Biscuits, Bulbs & Beer
Reading is the county town of Berkshire and must be a high contender for the much disputed title of shopping capital of the South of England. With the recent completion of the enormous 'Oracle' Shopping Mall, the retail heart of the town now stretches in a vast swathe from the River Kennet to Reading Central Station, even moving up towards the Thames at Caversham. You can find all the major shops in Reading, including three enormous Department Stores. There are also innumerable smaller vendors and specialist shops, like the Delicatessen in 'the Butts,' renowned for its unusual cheeses from around the Country. The town is a pleasant place to shop, though sometimes rather crowded. The main, 'Broad Street' is mostly pedestrianized now and there is plenty of room for children's entertainment and street performers in the Summer. Down at the Oracle, the River Kennet is lined with restaurants and cafes as well as a multi-screen cinema: An ideal place to take a break and grab something to eat. A walk along the River will also bring you to the fascinating Blakes Lock Museum in an old Pumping Station. Here you can explore Reading's commercial, industrial and waterways heritage. Exhibits include full-scale Victorian shops and a locally-made Gypsy Caravan. There is plenty of parking at the Oracle, the Broad Street Mall, Queen's Road and elsewhere. Reading is, of course, one of the country's main railway junctions; but there are also park and ride scheme operating, on Saturdays, from the Shire Hall, the Showcase Cinema Complex at nearby Winnersh and Reading Football Club's new Madejski Stadium. The latter boasts out-of-town shopping facilities off the nearby Basingstoke Road.
Today the town is probably most famous for its annual music festival in July. The arts continue throughout the year at 'The Hexagon' Theatre, the Thames-Valley's major centre for big-name plays and concerts. Though not best known for historic buildings or tourist attractions, Reading, nevertheless, has hidden gems of this genre too. The museum in the stylish Victorian Town Hall will point you in the right direction. This treasure house of modern displays explains both the History of Reading and the Roman town of Silchester, not far to the south. This is one of the few such towns which have not been built upon in more recent centuries and was therefore open for complete excavation at the end of the 19th century. The vast collection of Roman artefacts at Reading are the result: from children's games to a bronze eagle - some think from a Military Standard! The pride of the museum is the only full length replica of the Bayeaux Tapestry to be seen in the UK.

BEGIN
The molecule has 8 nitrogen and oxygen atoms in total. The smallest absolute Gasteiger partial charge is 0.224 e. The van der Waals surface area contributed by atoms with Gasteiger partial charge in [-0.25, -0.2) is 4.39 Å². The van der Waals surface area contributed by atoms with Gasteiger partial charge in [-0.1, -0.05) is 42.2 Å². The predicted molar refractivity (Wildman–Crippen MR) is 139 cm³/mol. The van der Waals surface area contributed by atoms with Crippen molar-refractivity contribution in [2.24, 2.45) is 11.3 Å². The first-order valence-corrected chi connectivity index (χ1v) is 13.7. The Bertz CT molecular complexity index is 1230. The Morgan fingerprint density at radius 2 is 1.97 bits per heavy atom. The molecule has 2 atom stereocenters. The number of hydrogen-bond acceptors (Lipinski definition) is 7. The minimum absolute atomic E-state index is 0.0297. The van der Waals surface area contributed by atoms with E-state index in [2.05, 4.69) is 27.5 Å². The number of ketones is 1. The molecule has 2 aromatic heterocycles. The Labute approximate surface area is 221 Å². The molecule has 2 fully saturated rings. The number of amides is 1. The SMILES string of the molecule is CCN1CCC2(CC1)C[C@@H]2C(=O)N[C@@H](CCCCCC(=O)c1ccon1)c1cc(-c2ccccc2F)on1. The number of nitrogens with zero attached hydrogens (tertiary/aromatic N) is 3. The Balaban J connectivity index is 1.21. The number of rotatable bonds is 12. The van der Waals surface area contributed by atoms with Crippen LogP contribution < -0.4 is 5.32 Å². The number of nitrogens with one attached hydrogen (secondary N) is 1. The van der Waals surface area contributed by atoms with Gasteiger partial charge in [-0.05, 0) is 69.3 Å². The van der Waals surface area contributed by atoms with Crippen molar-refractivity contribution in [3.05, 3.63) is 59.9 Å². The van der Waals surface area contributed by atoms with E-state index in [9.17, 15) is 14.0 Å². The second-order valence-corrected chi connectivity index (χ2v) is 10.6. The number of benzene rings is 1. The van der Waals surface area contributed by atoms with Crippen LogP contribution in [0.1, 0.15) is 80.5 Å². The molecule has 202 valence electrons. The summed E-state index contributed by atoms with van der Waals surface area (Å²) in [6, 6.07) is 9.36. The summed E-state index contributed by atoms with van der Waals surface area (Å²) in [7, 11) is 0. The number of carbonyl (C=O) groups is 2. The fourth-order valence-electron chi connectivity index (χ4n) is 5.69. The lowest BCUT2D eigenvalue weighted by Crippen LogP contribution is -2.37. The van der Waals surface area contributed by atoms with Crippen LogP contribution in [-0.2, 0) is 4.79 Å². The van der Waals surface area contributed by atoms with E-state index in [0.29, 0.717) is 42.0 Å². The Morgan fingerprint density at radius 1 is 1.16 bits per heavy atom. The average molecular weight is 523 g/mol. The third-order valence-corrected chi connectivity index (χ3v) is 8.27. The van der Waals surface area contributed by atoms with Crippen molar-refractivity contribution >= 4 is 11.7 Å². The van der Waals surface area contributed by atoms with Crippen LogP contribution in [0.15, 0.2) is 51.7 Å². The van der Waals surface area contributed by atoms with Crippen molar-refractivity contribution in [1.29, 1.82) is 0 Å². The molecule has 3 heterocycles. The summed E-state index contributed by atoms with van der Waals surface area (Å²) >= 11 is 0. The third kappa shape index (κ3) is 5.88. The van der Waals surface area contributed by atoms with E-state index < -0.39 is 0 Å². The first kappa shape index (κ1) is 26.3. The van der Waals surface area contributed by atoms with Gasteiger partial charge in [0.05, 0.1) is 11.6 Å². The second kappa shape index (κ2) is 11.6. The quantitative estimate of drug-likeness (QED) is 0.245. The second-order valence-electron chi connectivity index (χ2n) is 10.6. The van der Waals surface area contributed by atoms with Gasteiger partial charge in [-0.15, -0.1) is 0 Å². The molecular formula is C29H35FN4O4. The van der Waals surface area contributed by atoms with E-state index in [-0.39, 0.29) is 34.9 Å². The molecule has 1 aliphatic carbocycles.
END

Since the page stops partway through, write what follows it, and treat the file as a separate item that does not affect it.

Reading was once the site of one of the greatest monastic foundations in the Country, second only to Glastonbury and St. Albans. Reading was a rich and popular place of pilgrimage in medieval times having the hand of St. James enshrined within its walls. Henry I was even buried there. The sorrowful ruins can be found behind the museum and over the inner ring-road in the beautiful Forbury Gardens. Dominated by the biggest sculptured line in the World, this is a popular spot for lunch-time picnics. The ruins are well looked after and nicely displayed with explanatory boards. Hidden away are the shells of the south transept, the chapter house and other associated buildings. The much restored Abbey Gateway stands in the adjoining road and the guest-house can be seen in the churchyard of St. Lawrence. This fascinating old church was built by the Abbey monks and is usually open to the public on Saturdays. Other churches of interest are St. Mary's, near the Oracle, Greyfriars (a restored Friary), near the Station, and St. Giles', a little out of town. They are rarely open. There are some old pubs in Castle Street and some fine Georgian buildings in London Street which heads up towards the University on the south side of the town. Here you will find the Museum of English Rural Life, the country's premiere collection of artefacts and archives relating to country life. Housed in its own building, just within the beautiful Whiteknights Park, the museum's emphasis is on farming and other rural industries. Just the place to step back into the lives of our ancestors. The Cole Museum of Zoology and the Ure Museum of Classical Archaeology are less accessible within their relevant faculties.
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